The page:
Appropriate for Advanced Non-Experts
[This is the seventh post in a series that begins here.]
In the last post in this series, I pointed out that there’s a lot about quantum field theory [the general case] that we don’t understand. In particular there are many specific quantum field theories whose behavior we cannot calculate, and others whose existence we’re only partly sure of, since we can’t even write down equations for them. And I concluded with the remark that part of the reason we know about this last case is due to “supersymmetry”.
What’s the role of supersymmetry here? Most of the time you read about supersymmetry in the press, and on this website, it’s about the possible role of supersymmetry in addressing the naturalness problem of the Standard Model [which overlaps with and is almost identical to the hierarchy problem.] But actually (and I speak from personal experience here) one of the most powerful uses of supersymmetry has nothing to do with the naturalness problem at all.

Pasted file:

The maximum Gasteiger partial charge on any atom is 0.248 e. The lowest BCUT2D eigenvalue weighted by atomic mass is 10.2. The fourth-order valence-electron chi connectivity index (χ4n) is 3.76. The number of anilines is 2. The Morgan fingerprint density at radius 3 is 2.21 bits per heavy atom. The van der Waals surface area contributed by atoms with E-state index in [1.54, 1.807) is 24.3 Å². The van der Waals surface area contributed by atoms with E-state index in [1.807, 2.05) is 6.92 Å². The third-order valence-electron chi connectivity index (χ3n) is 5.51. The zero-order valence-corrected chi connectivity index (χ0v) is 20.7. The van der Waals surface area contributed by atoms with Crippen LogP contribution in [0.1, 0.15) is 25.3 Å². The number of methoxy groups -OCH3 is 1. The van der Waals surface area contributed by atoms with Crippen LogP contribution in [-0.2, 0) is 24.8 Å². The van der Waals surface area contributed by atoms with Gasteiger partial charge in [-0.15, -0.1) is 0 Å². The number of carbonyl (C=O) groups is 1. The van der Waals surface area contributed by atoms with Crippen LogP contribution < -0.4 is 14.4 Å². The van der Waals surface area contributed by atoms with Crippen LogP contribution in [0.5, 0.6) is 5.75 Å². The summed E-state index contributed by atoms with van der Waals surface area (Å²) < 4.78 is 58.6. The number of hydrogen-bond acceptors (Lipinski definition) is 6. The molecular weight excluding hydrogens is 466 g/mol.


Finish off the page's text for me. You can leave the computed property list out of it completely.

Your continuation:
The point is that quantum field theories that have supersymmetry are mathematically simpler than those that don’t. For certain physical questions — not all questions, by any means, but for some of the most interesting ones — it is sometimes possible to solve their equations exactly. And this makes it possible to learn far more about these quantum field theories than about their non-supersymmetric cousins.
Who cares? you might ask. Since supersymmetry isn’t part of the real world in our experiments, it seems of no use to study supersymmetric quantum field theories.
But that view would be deeply naive. It’s naive for three reasons.